The mission of this article is to make our in-house experts sizzle and bristle over the hot button issues that face dynasty owners. Our experts make the entire route tree HOT as they address topics from the world of IDP, Devy, Start/Sit, Non-PPR (standard scoring), PPR, and everything in between. Try not to get burned by all the fiery YAC below! This is Dynasty Hot Routes!
What is your philosophy on trading for players between the combine and the NFL draft?
Joshua Johnson @DFF_ Cog – I have been burned by doing this seemingly every year. Yet, I continue to gamble because eventually, I may strike gold. In the past, I have acquired Tre Mason (the Todd Gurley happened), Jay Ajayi, Mike Wallace, Zay Jones, Kamar Aiken, Kevin Minter, Zac Stacy, etc. I have lived and learned. I am also a better researcher today.
This year, I just traded the 2.03 for Antonio Callaway and David Moore. At the time of the trade, Cleveland seemed to be major players in the Odell Beckham trade talks, but it was highly unlikely. Then it did happen. I cursed a little, on the inside because I am a gentleman. Was I duped again? However, this move should improve Callaway’s depth of target and catch rate. Granted, Callaway’s off-field mishaps make him a risky player to roster. Getting Moore as a throw-in on the deal just seemed like a smart idea as a Tyler Lockett owner. Two years from now I may regret this trade. However, what kind of gamble would I take with that 2.03. Just for some clarity, here are some recent 2.03 picks from my similar 12-team leagues (Christian Kirk, Nyheim Hines, Anthony Miller, Michael Gallup, Mike Gesicki, D’Onta Foreman, Alvin Kamara, Juju Smith-Schuster, Jordan Howard, Will Fuller, Darren Lee, Paul Perkins, Kenyan Drake, Keith Marshall, Myles Jack, Leonte Carroo, Ameer Abdullah, T.J. Yeldon, Breshad Perriman, David Johnson, Marcus Mariota, Duke Johnson, Eric Kendricks).
Matt Walker @DFF_Walk – CAPITALIZE ON THE UNKNOWN! Players with uncertain fantasy futures can likely be had at a discount. One year ago, Jerick McKinnon was commanding RB1 trade compensation when he signed with the 49ers. Now he can probably be had for a mid-second. Rashaad Penny experienced a similar boon in his value when the Seahawks reached for him in the first round of the NFL Draft. I would gladly trade a late first to speculate on a player who flashed at times last season and is an injury or great camp away from being the lead dog in Seattle.
I also look to target situations where the landscape has or will change for a player. Devante Parker, Trey Quinn, Ryan Switzer, and Justin Watson are all players I am looking to acquire on the cheap before their situations become clearer.
Kyle Francis @FranchiseKF – If it means I will improve my team, then I’m all for it. As much time as I spend on rookie evaluations, I also recognize advantageous windows to flip a player around this time of year. If it’s a devy league with most of the top rookies already rostered, now is a great time to buy low on a player that didn’t have a great combine. For example, if I had DK Metcalf and a league mate had Kelvin Harmon, I would personally be looking to make that trade, and get some gravy on top (Perhaps a 2019 3rd). This is a great time to flip guys like Parris Campbell and Justice Hill, as both just crushed the combine, but may be destined to be role players versus the leading acts they are being forecasted to be.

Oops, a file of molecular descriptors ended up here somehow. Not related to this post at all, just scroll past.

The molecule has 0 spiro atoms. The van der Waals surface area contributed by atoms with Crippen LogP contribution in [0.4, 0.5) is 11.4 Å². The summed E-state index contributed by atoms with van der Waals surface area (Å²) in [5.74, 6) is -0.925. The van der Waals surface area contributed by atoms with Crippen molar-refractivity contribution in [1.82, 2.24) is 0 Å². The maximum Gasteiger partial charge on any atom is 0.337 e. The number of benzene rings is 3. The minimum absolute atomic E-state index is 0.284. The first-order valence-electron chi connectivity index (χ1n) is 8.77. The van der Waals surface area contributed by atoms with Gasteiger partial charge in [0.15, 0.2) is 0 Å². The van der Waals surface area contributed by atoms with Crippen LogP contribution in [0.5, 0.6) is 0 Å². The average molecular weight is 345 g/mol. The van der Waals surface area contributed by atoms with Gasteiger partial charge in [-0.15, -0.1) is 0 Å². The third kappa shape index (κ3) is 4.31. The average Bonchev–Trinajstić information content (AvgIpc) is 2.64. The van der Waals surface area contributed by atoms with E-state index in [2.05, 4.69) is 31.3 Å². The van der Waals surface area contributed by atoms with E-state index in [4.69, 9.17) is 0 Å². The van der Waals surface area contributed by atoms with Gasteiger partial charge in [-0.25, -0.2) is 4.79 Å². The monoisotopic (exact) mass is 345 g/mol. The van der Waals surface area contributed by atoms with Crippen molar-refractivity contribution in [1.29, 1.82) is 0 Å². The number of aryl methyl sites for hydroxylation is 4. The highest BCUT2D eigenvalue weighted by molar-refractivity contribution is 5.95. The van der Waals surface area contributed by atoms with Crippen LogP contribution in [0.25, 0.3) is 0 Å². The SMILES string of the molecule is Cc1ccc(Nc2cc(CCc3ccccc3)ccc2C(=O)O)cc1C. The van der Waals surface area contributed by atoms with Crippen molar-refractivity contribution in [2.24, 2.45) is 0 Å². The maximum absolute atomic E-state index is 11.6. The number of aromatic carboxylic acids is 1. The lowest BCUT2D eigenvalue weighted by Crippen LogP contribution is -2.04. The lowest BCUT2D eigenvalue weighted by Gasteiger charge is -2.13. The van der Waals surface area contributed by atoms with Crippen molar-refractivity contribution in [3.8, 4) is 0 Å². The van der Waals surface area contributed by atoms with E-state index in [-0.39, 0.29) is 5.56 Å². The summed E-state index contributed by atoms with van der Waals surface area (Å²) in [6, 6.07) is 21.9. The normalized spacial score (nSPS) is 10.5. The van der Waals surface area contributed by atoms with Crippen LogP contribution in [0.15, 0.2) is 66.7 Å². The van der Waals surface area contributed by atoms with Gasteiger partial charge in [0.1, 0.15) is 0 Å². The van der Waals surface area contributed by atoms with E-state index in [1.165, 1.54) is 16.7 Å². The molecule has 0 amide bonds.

Scott Osterloh @FF_EvilEmpire – Rarely do I make a trade for flyer players at this point in the season, as I’m typically focused on accruing draft assets. If I do make a deal, many times it’s for devy/rookie picks in the upcoming draft.
John DiBari @dibari22 – I’m skeptical this time of year. If I know a player has a solid role on their team and is not in danger of losing snaps or touches to a potential incoming free agent or rookie, I’ll be glad to add them to my team. However, if there are any questions or possibilities of a player being negatively impacted, I need them at a significant discount. I have a particularly hard time in IDP leagues as so much can change with the addition of a surprise trade… or signing… or draft pick.
Tom Burroughs @DFF_Tom – I tend to spend this time taking stock of what I believe was real and what was noise in the past season to find discrepancies in value. Players who are being written off as flukes tend to be great buys in this window (e.g. Tyler Boyd). If I am using rookie picks, I may try to wait if possible, to let rookie fever take over and maximize player value. Otherwise, I am keeping a close eye on team activity, salary caps, and potential players to be cut (be sure to listen to @Capology101 for this information!). This helps inform which players will be given a deserved opportunity in the upcoming season and are worth targeting.
What would you advise a Larry Fitzgerald owner to do in dynasty? Trade him while value still exists or ride him off into the sunset (hopefully with championship glory)?
Joshua Johnson @DFF_ Cog – It is incredibly hard to sell a historically awesome player as Fitz. He represents everything that is good and wholesome about the NFL. Unfortunately, none of that matters when it comes to fantasy… Those aren’t stats. According to my handsome friends at the @Capology101 podcast in dynasty, it is strongly suggested to trade players a year early rather than a year late. So, I guess that means you should have traded Fitz last year? Or does Kliff Kingsbury’s scheme boost his value? I for one am not drinking the Kyler Murray to Arizona Kool-Aid as a good idea. And, while all that seems like a fine and dandy fit, I don’t believe it will work. If I am right, Fitz’s value will dwindle into a pit nothingness. Trade him now! Surely some sucker will give you a late first him?
Matt Walker @DFF_Walk – I’ve penned an article the last two offseasons titled Ever The Ageist where I identify players to move before their inevitable demise. Larry Fitzgerald appeared back in the 2017 edition where I suggested the following: If you have him on your roster enjoy the ride. Next stop Canton.
His dynasty value has only further diminished over the past two seasons and it’s unlikely you can get more than a late 2nd/ early 3rd at this point. Given that valuation, I likely hold him as a decent flex in PPR (I would actively attempt to sell him mid-season to a team trying to make a playoff push).